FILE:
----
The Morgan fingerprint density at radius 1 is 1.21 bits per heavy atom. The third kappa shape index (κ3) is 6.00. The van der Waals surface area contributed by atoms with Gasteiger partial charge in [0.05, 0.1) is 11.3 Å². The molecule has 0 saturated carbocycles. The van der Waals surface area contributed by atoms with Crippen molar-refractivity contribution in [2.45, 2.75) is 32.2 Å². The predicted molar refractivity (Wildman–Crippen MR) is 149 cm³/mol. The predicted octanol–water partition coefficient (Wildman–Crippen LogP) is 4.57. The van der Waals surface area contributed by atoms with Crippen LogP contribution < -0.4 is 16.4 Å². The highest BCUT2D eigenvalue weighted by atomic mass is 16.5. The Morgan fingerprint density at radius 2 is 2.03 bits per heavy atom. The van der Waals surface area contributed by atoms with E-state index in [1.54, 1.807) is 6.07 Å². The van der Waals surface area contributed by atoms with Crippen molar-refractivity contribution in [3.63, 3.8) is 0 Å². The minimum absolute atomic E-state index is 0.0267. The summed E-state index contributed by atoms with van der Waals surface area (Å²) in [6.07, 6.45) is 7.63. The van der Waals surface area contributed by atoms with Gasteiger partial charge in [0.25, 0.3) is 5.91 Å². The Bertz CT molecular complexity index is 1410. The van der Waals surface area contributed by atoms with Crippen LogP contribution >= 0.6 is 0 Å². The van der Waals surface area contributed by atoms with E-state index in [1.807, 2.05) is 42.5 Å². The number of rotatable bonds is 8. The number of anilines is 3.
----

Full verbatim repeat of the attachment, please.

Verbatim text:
The Morgan fingerprint density at radius 1 is 1.21 bits per heavy atom. The third kappa shape index (κ3) is 6.00. The van der Waals surface area contributed by atoms with Gasteiger partial charge in [0.05, 0.1) is 11.3 Å². The molecule has 0 saturated carbocycles. The van der Waals surface area contributed by atoms with Crippen molar-refractivity contribution in [2.45, 2.75) is 32.2 Å². The predicted molar refractivity (Wildman–Crippen MR) is 149 cm³/mol. The predicted octanol–water partition coefficient (Wildman–Crippen LogP) is 4.57. The van der Waals surface area contributed by atoms with Crippen LogP contribution < -0.4 is 16.4 Å². The highest BCUT2D eigenvalue weighted by atomic mass is 16.5. The Morgan fingerprint density at radius 2 is 2.03 bits per heavy atom. The van der Waals surface area contributed by atoms with E-state index in [1.54, 1.807) is 6.07 Å². The van der Waals surface area contributed by atoms with Crippen molar-refractivity contribution in [3.63, 3.8) is 0 Å². The minimum absolute atomic E-state index is 0.0267. The summed E-state index contributed by atoms with van der Waals surface area (Å²) in [6.07, 6.45) is 7.63. The van der Waals surface area contributed by atoms with Gasteiger partial charge in [0.25, 0.3) is 5.91 Å². The Bertz CT molecular complexity index is 1410. The van der Waals surface area contributed by atoms with Crippen LogP contribution >= 0.6 is 0 Å². The van der Waals surface area contributed by atoms with E-state index in [1.807, 2.05) is 42.5 Å². The number of rotatable bonds is 8. The number of anilines is 3.